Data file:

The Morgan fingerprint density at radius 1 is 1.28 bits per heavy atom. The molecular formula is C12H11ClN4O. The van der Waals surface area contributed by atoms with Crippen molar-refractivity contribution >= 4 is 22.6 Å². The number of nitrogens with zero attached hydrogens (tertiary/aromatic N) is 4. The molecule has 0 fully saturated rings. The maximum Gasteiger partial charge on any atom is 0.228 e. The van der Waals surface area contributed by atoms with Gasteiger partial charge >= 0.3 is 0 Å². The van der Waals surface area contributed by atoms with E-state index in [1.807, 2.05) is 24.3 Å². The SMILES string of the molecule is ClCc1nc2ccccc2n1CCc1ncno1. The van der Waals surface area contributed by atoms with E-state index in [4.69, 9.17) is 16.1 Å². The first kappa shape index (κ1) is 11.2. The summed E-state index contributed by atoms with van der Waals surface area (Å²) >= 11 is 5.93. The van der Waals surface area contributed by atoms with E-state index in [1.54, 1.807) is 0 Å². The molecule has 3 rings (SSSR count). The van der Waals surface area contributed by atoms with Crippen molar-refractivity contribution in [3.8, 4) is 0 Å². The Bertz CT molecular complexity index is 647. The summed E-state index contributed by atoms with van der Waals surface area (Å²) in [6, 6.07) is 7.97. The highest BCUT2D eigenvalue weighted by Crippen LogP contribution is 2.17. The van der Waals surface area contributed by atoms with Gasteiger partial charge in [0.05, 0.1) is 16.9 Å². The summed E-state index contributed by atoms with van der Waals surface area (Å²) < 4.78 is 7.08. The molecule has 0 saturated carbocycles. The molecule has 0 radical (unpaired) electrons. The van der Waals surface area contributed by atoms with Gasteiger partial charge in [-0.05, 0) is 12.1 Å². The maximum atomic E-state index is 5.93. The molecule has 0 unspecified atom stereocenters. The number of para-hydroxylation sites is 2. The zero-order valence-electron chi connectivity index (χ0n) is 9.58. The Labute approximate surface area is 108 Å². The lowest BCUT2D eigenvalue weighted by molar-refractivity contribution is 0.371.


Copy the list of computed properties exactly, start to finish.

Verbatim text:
The Morgan fingerprint density at radius 1 is 1.28 bits per heavy atom. The molecular formula is C12H11ClN4O. The van der Waals surface area contributed by atoms with Crippen molar-refractivity contribution >= 4 is 22.6 Å². The number of nitrogens with zero attached hydrogens (tertiary/aromatic N) is 4. The molecule has 0 fully saturated rings. The maximum Gasteiger partial charge on any atom is 0.228 e. The van der Waals surface area contributed by atoms with Gasteiger partial charge >= 0.3 is 0 Å². The van der Waals surface area contributed by atoms with E-state index in [1.807, 2.05) is 24.3 Å². The SMILES string of the molecule is ClCc1nc2ccccc2n1CCc1ncno1. The van der Waals surface area contributed by atoms with E-state index in [4.69, 9.17) is 16.1 Å². The first kappa shape index (κ1) is 11.2. The summed E-state index contributed by atoms with van der Waals surface area (Å²) >= 11 is 5.93. The van der Waals surface area contributed by atoms with E-state index in [1.54, 1.807) is 0 Å². The molecule has 3 rings (SSSR count). The van der Waals surface area contributed by atoms with Crippen molar-refractivity contribution in [3.8, 4) is 0 Å². The Bertz CT molecular complexity index is 647. The summed E-state index contributed by atoms with van der Waals surface area (Å²) in [6, 6.07) is 7.97. The highest BCUT2D eigenvalue weighted by Crippen LogP contribution is 2.17. The van der Waals surface area contributed by atoms with Gasteiger partial charge in [0.05, 0.1) is 16.9 Å². The summed E-state index contributed by atoms with van der Waals surface area (Å²) < 4.78 is 7.08. The molecule has 0 saturated carbocycles. The molecule has 0 radical (unpaired) electrons. The van der Waals surface area contributed by atoms with Gasteiger partial charge in [-0.05, 0) is 12.1 Å². The maximum atomic E-state index is 5.93. The molecule has 0 unspecified atom stereocenters. The number of para-hydroxylation sites is 2. The zero-order valence-electron chi connectivity index (χ0n) is 9.58. The Labute approximate surface area is 108 Å². The lowest BCUT2D eigenvalue weighted by molar-refractivity contribution is 0.371.